United States Announces Five-Year, $15M Grant to Chinese AIDS Program for HIV/AIDS TreatmentCDC on Tuesday launched a five-year, $15 million campaign to fight HIV/AIDS in 10 provinces in China, Agence France-Presse reports. The initiative is part of CDC's Global AIDS Program, which is currently funding programs in 24 other countries. Under the new China program, the U.S. CDC office in China and China's Center for Disease Control and Prevention will work together on HIV prevention, treatment and support programs. The grants will be used for programs in 10 provinces: Anhui, Guizhou, Xinjiang, Heilongjiang, Inner Mongolia, Tibet, Guangdong, Shanghai, Beijing and Henan (Agence France-Presse, 3/2). The Chinese government estimates that there are 840,000 HIV-positive people in the country and that 80,000 people have AIDS; however, some experts believe that those figures are an underestimate. The United Nations estimates that there are at least one million HIV-positive people in China, and the number could grow to 20 million people by 2010 (Kaiser Daily HIV/AIDS Report, 2/18). "Even though China's overall numbers [are] less than that of the United States ... based on our estimate, only 10% of the patients in China know they are infected," Ray Yip, director for the U.S. CDC in China, said on Tuesday at the launch ceremony. He added that a the new program will attempt to identify HIV-positive people, according to Agence France-Presse. The program also will address AIDS-related stigma and the lack of access to antiretroviral drugs, which have hampered testing and treatment efforts, according to a CDC statement, Agence France-Presse reports.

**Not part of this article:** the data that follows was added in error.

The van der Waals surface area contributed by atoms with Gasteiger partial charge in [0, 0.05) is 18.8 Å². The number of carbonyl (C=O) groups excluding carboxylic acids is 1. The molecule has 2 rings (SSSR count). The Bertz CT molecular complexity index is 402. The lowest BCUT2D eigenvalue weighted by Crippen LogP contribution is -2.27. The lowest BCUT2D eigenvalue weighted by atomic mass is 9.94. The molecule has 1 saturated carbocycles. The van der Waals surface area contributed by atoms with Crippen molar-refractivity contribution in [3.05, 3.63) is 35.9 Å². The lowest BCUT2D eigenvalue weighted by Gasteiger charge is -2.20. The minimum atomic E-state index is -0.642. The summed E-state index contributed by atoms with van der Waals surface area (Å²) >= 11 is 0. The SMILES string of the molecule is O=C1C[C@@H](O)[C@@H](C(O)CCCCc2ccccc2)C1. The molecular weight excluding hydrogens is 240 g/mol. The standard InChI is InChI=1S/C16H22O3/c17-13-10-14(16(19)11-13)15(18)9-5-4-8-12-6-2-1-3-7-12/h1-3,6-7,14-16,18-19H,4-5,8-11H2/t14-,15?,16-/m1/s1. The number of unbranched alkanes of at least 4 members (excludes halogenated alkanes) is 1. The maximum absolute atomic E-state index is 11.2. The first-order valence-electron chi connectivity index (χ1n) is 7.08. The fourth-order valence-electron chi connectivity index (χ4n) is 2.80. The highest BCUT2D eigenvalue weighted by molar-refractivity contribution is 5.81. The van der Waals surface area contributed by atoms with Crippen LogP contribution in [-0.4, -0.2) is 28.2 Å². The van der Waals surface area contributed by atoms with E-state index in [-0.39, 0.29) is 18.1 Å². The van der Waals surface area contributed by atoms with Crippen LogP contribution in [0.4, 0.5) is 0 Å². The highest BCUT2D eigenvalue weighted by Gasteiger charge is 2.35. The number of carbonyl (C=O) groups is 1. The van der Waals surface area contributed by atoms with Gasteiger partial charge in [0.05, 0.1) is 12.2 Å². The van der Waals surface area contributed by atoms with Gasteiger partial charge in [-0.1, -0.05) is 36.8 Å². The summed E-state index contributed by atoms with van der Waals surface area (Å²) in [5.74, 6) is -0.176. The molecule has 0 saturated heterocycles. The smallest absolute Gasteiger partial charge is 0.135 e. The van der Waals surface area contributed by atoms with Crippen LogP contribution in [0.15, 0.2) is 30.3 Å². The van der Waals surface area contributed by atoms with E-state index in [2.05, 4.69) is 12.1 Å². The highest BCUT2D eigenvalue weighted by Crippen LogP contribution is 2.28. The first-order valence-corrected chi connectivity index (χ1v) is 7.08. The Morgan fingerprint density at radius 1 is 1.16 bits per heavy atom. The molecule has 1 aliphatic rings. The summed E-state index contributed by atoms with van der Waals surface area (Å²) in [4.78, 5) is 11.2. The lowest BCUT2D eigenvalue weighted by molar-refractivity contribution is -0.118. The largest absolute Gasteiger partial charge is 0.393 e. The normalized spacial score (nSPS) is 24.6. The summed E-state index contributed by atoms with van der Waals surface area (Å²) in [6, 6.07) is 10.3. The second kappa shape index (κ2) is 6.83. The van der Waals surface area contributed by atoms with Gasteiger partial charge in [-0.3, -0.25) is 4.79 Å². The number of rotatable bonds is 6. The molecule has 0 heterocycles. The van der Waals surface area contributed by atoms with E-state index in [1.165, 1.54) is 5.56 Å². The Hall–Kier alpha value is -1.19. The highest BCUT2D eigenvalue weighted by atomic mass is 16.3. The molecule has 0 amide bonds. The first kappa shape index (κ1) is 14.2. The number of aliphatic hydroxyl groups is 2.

Although China's top officials have shown greater attention to the disease, more commitment is needed, CDC said (Agence France-Presse, 3/2). "China can still prevent HIV/AIDS from reaching catastrophic proportions," U.S. Ambassador to China Clark Randt said, adding, "However, an HIV/AIDS catastrophe can only be avoided if China responds now, urgently and forcefully, with sufficient resources to stem this deadly tide" (Ang, Associated Press, 3/2). The Chinese government has faced "widespread criticism" for its approach to the epidemic and has been accused of neglecting to properly treat patients and of arresting AIDS advocates and journalists. Many advocates and experts have said that the Global AIDS Program will be unable to ensure that the $15 million in aid to China will be properly spent. However, Qi Xiaoqiu, director general of the Chinese Health Ministry's Department of Disease Control, said that the severe acute respiratory syndrome outbreak last year taught the ministry the "importance of openness and transparency," according to Reuters (Liu, Reuters, 3/2).